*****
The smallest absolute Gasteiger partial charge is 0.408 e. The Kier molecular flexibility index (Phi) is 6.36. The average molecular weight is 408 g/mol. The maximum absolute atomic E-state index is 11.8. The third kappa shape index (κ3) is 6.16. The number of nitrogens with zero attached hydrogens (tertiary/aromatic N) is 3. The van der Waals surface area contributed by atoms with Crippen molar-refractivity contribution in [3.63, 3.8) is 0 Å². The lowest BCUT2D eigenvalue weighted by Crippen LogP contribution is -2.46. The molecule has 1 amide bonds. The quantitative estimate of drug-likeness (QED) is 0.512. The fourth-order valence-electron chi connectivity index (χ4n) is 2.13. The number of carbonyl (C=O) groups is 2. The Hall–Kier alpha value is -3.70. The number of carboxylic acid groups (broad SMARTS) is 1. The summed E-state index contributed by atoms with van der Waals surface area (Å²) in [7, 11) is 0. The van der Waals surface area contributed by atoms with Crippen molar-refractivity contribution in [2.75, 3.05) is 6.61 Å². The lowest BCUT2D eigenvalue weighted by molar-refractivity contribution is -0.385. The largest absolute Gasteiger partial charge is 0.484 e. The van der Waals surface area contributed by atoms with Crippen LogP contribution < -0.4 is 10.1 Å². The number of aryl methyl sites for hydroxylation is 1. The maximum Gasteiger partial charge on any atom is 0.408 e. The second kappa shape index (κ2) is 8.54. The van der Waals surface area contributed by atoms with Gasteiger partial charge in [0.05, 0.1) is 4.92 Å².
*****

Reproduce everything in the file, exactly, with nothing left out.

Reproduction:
The smallest absolute Gasteiger partial charge is 0.408 e. The Kier molecular flexibility index (Phi) is 6.36. The average molecular weight is 408 g/mol. The maximum absolute atomic E-state index is 11.8. The third kappa shape index (κ3) is 6.16. The number of nitrogens with zero attached hydrogens (tertiary/aromatic N) is 3. The van der Waals surface area contributed by atoms with Crippen molar-refractivity contribution in [3.63, 3.8) is 0 Å². The lowest BCUT2D eigenvalue weighted by Crippen LogP contribution is -2.46. The molecule has 1 amide bonds. The quantitative estimate of drug-likeness (QED) is 0.512. The fourth-order valence-electron chi connectivity index (χ4n) is 2.13. The number of carbonyl (C=O) groups is 2. The Hall–Kier alpha value is -3.70. The number of carboxylic acid groups (broad SMARTS) is 1. The summed E-state index contributed by atoms with van der Waals surface area (Å²) in [7, 11) is 0. The van der Waals surface area contributed by atoms with Crippen molar-refractivity contribution in [2.75, 3.05) is 6.61 Å². The lowest BCUT2D eigenvalue weighted by molar-refractivity contribution is -0.385. The largest absolute Gasteiger partial charge is 0.484 e. The van der Waals surface area contributed by atoms with Crippen LogP contribution < -0.4 is 10.1 Å². The number of aryl methyl sites for hydroxylation is 1. The maximum Gasteiger partial charge on any atom is 0.408 e. The second kappa shape index (κ2) is 8.54. The van der Waals surface area contributed by atoms with Gasteiger partial charge in [0.05, 0.1) is 4.92 Å².